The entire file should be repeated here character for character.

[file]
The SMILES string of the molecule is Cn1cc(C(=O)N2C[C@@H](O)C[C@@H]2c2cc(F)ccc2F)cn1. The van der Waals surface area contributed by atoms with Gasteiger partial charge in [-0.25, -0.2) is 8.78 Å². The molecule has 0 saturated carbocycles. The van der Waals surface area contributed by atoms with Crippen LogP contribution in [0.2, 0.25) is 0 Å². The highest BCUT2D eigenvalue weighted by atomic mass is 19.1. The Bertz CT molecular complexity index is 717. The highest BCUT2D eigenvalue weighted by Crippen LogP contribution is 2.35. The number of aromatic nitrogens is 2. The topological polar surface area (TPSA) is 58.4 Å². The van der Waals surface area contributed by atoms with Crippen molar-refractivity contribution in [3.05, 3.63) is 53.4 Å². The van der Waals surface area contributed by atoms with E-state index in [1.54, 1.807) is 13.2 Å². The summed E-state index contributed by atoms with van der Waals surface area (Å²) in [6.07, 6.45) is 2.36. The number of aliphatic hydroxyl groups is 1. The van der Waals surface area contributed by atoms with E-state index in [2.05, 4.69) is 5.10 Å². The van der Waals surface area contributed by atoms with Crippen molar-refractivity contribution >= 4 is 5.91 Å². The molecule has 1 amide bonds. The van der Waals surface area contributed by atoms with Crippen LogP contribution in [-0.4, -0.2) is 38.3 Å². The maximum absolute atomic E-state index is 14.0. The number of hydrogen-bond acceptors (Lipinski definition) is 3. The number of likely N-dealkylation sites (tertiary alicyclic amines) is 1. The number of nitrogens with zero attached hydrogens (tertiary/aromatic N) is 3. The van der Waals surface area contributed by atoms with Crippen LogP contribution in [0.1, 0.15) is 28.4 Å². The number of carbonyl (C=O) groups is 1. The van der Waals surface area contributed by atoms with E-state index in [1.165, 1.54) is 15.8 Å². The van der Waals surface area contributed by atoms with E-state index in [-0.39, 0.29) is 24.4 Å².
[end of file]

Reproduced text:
The SMILES string of the molecule is Cn1cc(C(=O)N2C[C@@H](O)C[C@@H]2c2cc(F)ccc2F)cn1. The van der Waals surface area contributed by atoms with Gasteiger partial charge in [-0.25, -0.2) is 8.78 Å². The molecule has 0 saturated carbocycles. The van der Waals surface area contributed by atoms with Crippen LogP contribution in [0.2, 0.25) is 0 Å². The highest BCUT2D eigenvalue weighted by atomic mass is 19.1. The Bertz CT molecular complexity index is 717. The highest BCUT2D eigenvalue weighted by Crippen LogP contribution is 2.35. The number of aromatic nitrogens is 2. The topological polar surface area (TPSA) is 58.4 Å². The van der Waals surface area contributed by atoms with Crippen molar-refractivity contribution in [3.05, 3.63) is 53.4 Å². The van der Waals surface area contributed by atoms with E-state index in [1.54, 1.807) is 13.2 Å². The summed E-state index contributed by atoms with van der Waals surface area (Å²) in [6.07, 6.45) is 2.36. The number of aliphatic hydroxyl groups is 1. The van der Waals surface area contributed by atoms with E-state index in [2.05, 4.69) is 5.10 Å². The van der Waals surface area contributed by atoms with Crippen molar-refractivity contribution >= 4 is 5.91 Å². The molecule has 1 amide bonds. The van der Waals surface area contributed by atoms with Crippen LogP contribution in [-0.4, -0.2) is 38.3 Å². The maximum absolute atomic E-state index is 14.0. The number of hydrogen-bond acceptors (Lipinski definition) is 3. The number of likely N-dealkylation sites (tertiary alicyclic amines) is 1. The number of nitrogens with zero attached hydrogens (tertiary/aromatic N) is 3. The van der Waals surface area contributed by atoms with Crippen LogP contribution in [0.1, 0.15) is 28.4 Å². The number of carbonyl (C=O) groups is 1. The van der Waals surface area contributed by atoms with E-state index in [1.165, 1.54) is 15.8 Å². The van der Waals surface area contributed by atoms with E-state index in [-0.39, 0.29) is 24.4 Å².